Each nostril has a unique sense of smell, intracranial electroencephalogram study finds
MedicalXpress Breaking News-and-Events Nov 08, 2023
Research led by the University of Pennsylvania, Philadelphia, and the Barrow Neurological Institute, Phoenix, has examined the neural processes underlying odor processing in the human olfactory system and how the brain handles odor information from different nostrils.
In a new paper titled "Odor representations from the two nostrils are temporally segregated in human piriform cortex," published in Current Biology, the team details the finding that each nostril has its own sense of smell, recording a distinct representation of the odor information it encounters.
The study involved 10 subjects with intracranial depth electrodes in an odor identification task where odor stimuli were delivered to the left, right, or both nostrils through an olfactometer device designed to deliver odors by computer control.
Subjects had to identify the odor and indicate which nostril the odor came from. Subjects performed better in detecting and identifying odors in the bi-nostril condition compared to uni-nostril conditions, with no significant efficiency preference observed between the left and right nostril conditions.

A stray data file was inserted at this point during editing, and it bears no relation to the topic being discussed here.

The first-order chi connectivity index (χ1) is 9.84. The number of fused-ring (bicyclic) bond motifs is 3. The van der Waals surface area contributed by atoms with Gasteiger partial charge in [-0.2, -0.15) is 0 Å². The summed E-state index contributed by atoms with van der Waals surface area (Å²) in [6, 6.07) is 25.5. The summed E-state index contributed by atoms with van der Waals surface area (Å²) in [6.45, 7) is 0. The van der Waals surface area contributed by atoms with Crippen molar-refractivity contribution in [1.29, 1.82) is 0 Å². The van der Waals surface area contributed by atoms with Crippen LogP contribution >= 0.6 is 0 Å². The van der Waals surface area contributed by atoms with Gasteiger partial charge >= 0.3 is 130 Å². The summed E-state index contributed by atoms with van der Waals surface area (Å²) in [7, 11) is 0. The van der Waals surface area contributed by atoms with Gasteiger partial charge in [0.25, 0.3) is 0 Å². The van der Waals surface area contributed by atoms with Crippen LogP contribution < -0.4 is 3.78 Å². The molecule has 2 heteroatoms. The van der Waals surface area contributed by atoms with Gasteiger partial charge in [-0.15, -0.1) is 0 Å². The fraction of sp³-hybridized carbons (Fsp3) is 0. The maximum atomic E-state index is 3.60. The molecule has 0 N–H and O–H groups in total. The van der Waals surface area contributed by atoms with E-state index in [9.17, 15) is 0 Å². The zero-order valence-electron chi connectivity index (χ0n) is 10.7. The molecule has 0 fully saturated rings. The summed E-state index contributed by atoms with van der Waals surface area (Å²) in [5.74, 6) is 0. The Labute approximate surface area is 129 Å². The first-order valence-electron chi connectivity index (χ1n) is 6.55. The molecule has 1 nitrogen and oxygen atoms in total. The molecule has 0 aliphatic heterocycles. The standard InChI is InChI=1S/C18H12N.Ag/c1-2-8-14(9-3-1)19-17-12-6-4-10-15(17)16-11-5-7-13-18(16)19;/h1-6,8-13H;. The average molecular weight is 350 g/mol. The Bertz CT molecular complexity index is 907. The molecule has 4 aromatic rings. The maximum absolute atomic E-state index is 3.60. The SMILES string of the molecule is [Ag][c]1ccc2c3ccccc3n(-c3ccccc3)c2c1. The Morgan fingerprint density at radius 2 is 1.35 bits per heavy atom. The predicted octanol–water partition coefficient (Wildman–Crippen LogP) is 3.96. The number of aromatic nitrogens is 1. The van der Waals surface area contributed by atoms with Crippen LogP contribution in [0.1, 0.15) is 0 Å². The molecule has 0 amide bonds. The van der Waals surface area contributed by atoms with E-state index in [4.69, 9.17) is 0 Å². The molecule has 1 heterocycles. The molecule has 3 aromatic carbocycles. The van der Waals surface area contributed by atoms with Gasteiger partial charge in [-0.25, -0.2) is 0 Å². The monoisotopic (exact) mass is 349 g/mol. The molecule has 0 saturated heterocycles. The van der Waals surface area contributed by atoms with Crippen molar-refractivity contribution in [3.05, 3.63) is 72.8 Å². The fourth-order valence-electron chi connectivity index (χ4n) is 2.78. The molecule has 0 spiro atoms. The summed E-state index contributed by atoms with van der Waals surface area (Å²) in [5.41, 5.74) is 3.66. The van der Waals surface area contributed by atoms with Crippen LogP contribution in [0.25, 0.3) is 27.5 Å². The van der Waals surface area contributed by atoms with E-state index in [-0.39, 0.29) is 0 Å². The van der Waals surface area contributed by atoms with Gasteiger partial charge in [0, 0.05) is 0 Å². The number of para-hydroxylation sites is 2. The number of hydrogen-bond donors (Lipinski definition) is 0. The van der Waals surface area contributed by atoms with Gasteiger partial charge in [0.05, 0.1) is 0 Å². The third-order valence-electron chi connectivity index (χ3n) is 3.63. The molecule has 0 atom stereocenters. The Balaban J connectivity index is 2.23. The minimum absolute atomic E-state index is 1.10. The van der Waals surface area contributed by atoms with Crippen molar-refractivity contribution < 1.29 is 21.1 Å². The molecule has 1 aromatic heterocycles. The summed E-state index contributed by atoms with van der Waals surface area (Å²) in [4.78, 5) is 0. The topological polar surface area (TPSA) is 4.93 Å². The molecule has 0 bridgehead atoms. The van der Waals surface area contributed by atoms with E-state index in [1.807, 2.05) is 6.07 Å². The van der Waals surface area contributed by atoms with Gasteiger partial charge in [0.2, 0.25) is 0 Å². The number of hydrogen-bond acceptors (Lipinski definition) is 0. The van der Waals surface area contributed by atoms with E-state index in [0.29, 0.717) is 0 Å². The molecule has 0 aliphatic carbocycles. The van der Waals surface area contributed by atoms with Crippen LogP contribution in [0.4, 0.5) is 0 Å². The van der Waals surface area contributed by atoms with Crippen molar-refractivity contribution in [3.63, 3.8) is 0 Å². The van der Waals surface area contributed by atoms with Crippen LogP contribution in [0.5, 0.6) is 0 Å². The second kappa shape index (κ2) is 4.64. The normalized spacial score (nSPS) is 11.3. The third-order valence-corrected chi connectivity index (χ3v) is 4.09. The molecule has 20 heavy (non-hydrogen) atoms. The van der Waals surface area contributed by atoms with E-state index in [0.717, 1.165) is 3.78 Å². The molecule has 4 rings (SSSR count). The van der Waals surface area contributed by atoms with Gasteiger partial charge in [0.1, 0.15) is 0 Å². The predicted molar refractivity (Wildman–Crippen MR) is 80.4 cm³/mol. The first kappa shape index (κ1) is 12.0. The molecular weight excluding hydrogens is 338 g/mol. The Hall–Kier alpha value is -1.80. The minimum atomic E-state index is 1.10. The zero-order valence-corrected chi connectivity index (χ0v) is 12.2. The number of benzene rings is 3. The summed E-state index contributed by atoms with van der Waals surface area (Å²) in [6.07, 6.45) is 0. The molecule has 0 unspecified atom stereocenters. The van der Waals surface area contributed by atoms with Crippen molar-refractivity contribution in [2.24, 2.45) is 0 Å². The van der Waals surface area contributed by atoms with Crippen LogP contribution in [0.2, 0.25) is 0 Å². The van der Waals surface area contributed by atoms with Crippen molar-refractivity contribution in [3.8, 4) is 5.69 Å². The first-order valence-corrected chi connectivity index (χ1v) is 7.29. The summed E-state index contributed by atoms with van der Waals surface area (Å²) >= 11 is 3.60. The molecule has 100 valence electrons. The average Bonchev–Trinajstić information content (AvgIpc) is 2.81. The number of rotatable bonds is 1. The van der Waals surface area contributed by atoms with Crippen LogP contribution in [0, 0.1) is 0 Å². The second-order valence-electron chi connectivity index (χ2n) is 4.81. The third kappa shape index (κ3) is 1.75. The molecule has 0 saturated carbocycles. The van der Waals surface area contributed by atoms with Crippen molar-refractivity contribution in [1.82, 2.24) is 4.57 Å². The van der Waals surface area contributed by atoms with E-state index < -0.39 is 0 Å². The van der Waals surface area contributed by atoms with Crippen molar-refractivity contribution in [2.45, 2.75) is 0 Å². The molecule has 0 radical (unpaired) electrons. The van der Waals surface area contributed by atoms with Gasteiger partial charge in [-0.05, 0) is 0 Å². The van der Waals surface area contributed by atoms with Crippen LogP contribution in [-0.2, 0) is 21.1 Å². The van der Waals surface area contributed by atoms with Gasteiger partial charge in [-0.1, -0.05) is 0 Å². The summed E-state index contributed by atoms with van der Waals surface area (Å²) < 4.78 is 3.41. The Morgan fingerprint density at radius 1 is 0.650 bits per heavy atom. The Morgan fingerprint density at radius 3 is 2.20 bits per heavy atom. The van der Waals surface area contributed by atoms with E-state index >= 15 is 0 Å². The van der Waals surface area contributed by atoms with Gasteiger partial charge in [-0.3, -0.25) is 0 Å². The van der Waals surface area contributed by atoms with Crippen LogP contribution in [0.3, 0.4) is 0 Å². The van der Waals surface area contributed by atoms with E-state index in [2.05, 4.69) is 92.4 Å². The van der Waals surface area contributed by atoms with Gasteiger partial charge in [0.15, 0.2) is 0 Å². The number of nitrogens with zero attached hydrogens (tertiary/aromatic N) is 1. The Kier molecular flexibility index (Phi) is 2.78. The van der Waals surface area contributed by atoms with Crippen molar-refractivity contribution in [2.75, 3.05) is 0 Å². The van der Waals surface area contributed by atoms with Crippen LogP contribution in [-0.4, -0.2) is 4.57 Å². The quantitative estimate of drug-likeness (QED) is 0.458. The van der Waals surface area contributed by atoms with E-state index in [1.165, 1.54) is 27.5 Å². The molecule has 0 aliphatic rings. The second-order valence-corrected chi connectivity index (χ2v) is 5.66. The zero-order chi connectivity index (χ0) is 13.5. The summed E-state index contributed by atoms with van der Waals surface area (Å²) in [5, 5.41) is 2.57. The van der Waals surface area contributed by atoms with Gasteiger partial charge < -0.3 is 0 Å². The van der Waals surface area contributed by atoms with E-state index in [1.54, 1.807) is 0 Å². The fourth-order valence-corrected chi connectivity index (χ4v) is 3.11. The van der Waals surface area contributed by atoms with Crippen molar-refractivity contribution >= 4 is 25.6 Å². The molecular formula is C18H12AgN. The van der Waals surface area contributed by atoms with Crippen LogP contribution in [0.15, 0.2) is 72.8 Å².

Odor identity could be decoded from oscillations in the piriform cortex brain region via neural activity recorded from an intracranial electroencephalogram. The researchers observed that odor identity was encoded in two distinct, temporally segregated epochs in the bi-nostril condition, suggesting a separate smell interpretation occurs via each nostril.
Stimulating either nostril with the same odor elicited similar yet distinguishable representations during their encodings. This suggests that while each nostril can identify a distinct smell as the same, there are subtle differences in how they perceive the odor.
Odor representations were achieved faster in the bi-nostril condition, suggesting a possible computational advantage in processing odors in stereo.
Understanding these processes is essential for gaining a deeper understanding of how humans perceive and identify odors and may have broader implications for sensory neuroscience and cognitive science.
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--Justin Jackson, Medical Xpress
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